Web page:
THC is the ingredient that gets you high. Budz says some labels are as high as 30% THC, but she wouldn’t recommend anything that strong for daytime. “Everyone’s tolerance is different,” she says, adding that even 14% is enough for some. But Budz says getting too high really comes from overconsumption, and that if you “hit your pen once, twice, you should be fine.”
Medical marijuana often makes patients hungry. If you’re looking for relief without stuffing your face, Cadogan recommends THCV, an appetite suppressant.
CBG is “great for gastrointestinal situations,” says Cadogan. It can also stop “tummy butterflies” and help with IBS and Chrohn’s, adds Budz. Look for something high in CBN for pain relief.
Cadogan recommends to “consider the whole label," not just THC. “There might be high THC,” she adds, “but the Terpenes might be what really alter your experience.”
In pain? Try something high in Caryophyllene or Myrcene. Budz also suggests Limonene for a daytime pain reliever, especially if it’s nerve-based pain. Myrcene is the most common Terepene, found in every strain — look for a product with a high percentage for evening pain relief.
Pinene is a bronchodilator. If you’re coughing after you partake, Cadogan says it could be the Pinene. “It opens up the lungs,” she says, adding that it’s also a great anti-bacterial.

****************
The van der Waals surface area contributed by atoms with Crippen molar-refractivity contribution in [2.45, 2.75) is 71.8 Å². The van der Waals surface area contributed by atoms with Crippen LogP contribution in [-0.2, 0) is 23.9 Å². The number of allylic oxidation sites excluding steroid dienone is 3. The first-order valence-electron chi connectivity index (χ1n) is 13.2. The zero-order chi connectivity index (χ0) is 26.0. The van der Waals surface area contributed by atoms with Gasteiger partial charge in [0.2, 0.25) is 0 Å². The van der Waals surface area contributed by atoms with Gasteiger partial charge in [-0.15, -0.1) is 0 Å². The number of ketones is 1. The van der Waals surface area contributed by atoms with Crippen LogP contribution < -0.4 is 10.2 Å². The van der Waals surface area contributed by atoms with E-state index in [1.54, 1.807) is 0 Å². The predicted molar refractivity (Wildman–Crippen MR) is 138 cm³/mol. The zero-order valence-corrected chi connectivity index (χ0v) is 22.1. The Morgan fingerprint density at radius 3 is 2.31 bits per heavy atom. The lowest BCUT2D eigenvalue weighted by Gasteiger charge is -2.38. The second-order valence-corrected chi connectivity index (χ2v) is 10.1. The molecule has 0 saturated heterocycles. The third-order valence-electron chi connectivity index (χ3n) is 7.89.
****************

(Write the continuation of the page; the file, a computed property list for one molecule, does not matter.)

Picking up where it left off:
If you’re dealing with anxiety, Cadogan recommends a strain that is high in Linalool, Terpinolene, and Myrcene. Avoid a product high in Pinene.
Looking for an antidepressant? Try a product with an equal balance of Myrcene, Carophyllene, and Limonene.
Tell your dispensary and check the label if you have allergies. If you’re allergic to lemon, avoid Limonene. Pine? Avoid Pinene. Black pepper? Avoid Caryophyllene. And some capsules contain coconut oil, so if you’re allergic to coconut, try another form of consumption.
“Typically, you will see it’s not going to be an allergic response like an anaphylactic response,” says Budz. “It’s like your immune system starts taking a hit. You might feel like you have an upper respiratory infection that’s lasting just a little bit too long.”
Budz says people can develop a THC tolerance, which means you might need a higher potency, or you might need to take a break.
“Three days is ideal because you start to see all neurological impacts of THC really just start to go back to normal,” says Budz. “If you can make it a full month without using cannabis, you are back to square one.” (A month free from cannabis is also the amount of time she says most people will again be able to pass a clean drug test.)
If you still have trouble interpreting the labels, look at your local dispensary’s online menu. Delta 9, for example, provides recommendations based on activities (“Get relief” or “Get some sleep”) or feelings (“Pain free” or “Hungry”).
And don’t be afraid to ask your dispensary consultant. “We can definitely go into more of a label deep dive with a patient,” says Budz. “That’s never any trouble. It’s very, very easy to pull it up as we are checking somebody out.”